5 charts that explain the 2022 economy

If the economy of 2020 and 2021 was dominated by covid closures and subsequent reopenings, 2022 was a year of shocks and aftershocks.

The economy is clearly still in the reckoning with covid-19 – a small portion of the population is at work, and the personal economy has not returned to its pre-covid strength. But 2022 has brought its own unique challenges, namely, the Federal Reserve responding to inflation with the highest interest rates in decades and a European war between major exporters.


The economy started this year hot, hot, hot. Employers relieved workers, and their wages rose accordingly. Home builders are throwing away everything they can while home sellers are seeing price growth they couldn’t believe – and home buyers are taking advantage of the last few months of low interest rates to snap up more homes across the country.

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The Federal Reserve is doing everything it can to end all of that. It started raising interest rates in the spring, and the housing market took a hit. Home sales fell, builders stopped building, and stock prices continued the fall that began late last year.


But the economic shock was not only internal.

When Russia invaded Ukraine, the entire world commodity market went haywire. Russia and Ukraine are both major exporters of agricultural products such as wheat, while Russia itself exports (or exports) a large amount of oil and natural gas. Gasoline prices are rising, as are food prices around the world. And while the Fed had firmly changed its approach to combating inflation over the summer, its policies are taking time to have an impact on the economy. All of this added up to the highest annual inflation rate since the early 1980s, with inflation reaching just over 9 percent in the summer.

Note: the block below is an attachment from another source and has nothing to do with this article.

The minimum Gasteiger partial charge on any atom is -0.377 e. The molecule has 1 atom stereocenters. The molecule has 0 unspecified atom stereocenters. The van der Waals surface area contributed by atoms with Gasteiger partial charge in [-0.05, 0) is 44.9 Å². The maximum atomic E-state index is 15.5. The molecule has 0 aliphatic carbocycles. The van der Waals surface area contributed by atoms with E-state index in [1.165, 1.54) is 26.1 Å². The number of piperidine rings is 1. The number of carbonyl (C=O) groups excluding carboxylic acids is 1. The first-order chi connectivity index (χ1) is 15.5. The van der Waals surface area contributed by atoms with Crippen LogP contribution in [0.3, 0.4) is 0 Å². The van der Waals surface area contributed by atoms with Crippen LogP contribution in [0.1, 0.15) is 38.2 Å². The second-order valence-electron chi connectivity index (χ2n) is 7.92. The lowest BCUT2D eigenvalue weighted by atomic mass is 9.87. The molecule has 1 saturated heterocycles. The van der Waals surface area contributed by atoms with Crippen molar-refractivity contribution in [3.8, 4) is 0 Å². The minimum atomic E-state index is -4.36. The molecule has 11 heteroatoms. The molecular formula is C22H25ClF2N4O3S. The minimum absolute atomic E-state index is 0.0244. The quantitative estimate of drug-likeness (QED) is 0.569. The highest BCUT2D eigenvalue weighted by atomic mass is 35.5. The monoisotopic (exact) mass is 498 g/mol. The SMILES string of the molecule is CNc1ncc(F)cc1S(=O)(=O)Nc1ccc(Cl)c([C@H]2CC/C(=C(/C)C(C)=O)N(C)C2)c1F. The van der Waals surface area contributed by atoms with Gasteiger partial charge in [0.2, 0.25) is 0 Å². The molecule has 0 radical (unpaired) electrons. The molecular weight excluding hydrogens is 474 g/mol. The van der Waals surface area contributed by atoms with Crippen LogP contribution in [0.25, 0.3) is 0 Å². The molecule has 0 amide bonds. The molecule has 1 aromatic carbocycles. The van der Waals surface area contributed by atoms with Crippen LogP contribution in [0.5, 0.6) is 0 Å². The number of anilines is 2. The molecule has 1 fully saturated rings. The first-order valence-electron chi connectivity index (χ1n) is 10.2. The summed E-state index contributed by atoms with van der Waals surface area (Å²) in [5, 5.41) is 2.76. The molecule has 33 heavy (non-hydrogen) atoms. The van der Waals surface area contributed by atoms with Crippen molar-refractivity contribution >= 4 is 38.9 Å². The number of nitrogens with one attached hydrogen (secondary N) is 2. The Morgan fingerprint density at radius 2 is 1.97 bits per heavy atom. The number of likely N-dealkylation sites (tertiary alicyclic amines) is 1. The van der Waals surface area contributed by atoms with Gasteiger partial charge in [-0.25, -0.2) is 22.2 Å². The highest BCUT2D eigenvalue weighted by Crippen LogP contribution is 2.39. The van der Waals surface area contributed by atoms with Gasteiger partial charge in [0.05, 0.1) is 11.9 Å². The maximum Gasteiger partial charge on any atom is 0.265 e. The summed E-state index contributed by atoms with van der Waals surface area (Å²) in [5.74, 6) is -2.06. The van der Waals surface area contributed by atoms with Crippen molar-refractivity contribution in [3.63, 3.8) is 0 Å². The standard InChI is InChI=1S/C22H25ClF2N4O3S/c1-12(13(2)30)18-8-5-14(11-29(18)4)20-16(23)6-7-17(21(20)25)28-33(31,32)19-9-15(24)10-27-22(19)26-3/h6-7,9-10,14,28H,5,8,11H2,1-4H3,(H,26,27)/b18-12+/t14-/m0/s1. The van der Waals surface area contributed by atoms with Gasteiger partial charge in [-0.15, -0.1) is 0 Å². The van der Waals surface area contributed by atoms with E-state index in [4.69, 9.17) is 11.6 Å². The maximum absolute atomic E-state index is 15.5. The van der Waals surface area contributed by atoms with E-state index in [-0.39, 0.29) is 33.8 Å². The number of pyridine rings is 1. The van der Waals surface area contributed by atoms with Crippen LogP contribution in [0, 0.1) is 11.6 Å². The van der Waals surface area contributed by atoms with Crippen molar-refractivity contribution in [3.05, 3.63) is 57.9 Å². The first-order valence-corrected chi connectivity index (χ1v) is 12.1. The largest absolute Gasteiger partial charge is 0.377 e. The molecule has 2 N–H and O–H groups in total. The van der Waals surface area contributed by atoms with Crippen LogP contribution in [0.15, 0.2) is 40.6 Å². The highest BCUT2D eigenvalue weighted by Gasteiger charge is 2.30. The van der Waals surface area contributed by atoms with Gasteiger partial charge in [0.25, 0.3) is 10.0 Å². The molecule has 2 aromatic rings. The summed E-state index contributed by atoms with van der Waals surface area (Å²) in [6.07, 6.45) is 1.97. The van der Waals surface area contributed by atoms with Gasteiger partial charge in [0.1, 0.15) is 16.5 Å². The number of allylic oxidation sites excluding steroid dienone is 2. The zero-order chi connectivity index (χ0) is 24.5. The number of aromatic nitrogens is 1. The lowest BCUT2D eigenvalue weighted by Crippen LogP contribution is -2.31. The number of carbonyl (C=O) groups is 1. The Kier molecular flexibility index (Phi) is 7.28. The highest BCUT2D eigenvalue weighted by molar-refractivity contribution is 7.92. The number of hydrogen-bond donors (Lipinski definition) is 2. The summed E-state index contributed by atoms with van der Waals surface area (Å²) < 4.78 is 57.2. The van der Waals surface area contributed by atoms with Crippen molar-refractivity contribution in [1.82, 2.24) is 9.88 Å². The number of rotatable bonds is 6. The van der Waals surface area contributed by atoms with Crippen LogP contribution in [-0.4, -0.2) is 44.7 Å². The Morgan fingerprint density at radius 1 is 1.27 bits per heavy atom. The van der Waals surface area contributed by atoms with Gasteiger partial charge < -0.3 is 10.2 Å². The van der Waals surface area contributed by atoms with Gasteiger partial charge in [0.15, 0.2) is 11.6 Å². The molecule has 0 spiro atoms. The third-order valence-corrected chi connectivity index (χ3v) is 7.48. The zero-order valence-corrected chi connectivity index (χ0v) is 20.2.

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Although inflation is still high, it has slowed dramatically by the end of the year, with monthly readings showing a slight increase in prices, thanks in large part to lower gas and commodity prices, as wage growth remains historically hot.

That’s because throughout that time, the labor market has continued, as has the professional contract economy, in terms of the value of the domestic product. While job growth is now a fraction of what it was at the beginning of this year, the monthly numbers for the last quarter of the year would have been the envy of any time between 2010 and 2020.

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I’m looking forward to the new year

So where does this leave the economy in 2023? Many analysts and economists have been predicting a recession at some point in the next year, but for now, the economy continues to stagnate. One of the reasons why many forecasters are pessimistic is that a sharp drop in inflation leads to a recession as the Federal Reserve’s interest rate hike slows down the economy.

So, the biggest question for 2023, as it has been this year, is inflation. Will it continue to fall, and if it doesn’t, what will the Federal Reserve be willing to do — and willing to risk — to make it happen?

Thanks to Lillian Barkley for copy editing this article.


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